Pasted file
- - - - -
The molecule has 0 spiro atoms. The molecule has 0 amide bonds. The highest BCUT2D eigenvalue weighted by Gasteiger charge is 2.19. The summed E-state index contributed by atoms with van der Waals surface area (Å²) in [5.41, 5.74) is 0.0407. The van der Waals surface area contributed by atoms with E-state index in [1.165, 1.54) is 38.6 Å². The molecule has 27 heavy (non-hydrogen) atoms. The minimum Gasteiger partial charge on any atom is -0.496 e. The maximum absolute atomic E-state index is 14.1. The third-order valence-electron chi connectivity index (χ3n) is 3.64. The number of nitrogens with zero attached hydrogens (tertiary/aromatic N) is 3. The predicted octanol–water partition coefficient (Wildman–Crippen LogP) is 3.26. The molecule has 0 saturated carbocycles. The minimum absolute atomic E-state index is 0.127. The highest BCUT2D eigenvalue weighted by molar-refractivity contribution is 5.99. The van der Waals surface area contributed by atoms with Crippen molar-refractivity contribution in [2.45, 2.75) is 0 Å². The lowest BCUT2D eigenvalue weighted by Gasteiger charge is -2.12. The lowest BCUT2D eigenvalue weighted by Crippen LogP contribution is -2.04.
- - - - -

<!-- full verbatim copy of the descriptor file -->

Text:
The molecule has 0 spiro atoms. The molecule has 0 amide bonds. The highest BCUT2D eigenvalue weighted by Gasteiger charge is 2.19. The summed E-state index contributed by atoms with van der Waals surface area (Å²) in [5.41, 5.74) is 0.0407. The van der Waals surface area contributed by atoms with E-state index in [1.165, 1.54) is 38.6 Å². The molecule has 27 heavy (non-hydrogen) atoms. The minimum Gasteiger partial charge on any atom is -0.496 e. The maximum absolute atomic E-state index is 14.1. The third-order valence-electron chi connectivity index (χ3n) is 3.64. The number of nitrogens with zero attached hydrogens (tertiary/aromatic N) is 3. The predicted octanol–water partition coefficient (Wildman–Crippen LogP) is 3.26. The molecule has 0 saturated carbocycles. The minimum absolute atomic E-state index is 0.127. The highest BCUT2D eigenvalue weighted by molar-refractivity contribution is 5.99. The van der Waals surface area contributed by atoms with Crippen molar-refractivity contribution in [2.45, 2.75) is 0 Å². The lowest BCUT2D eigenvalue weighted by Gasteiger charge is -2.12. The lowest BCUT2D eigenvalue weighted by Crippen LogP contribution is -2.04.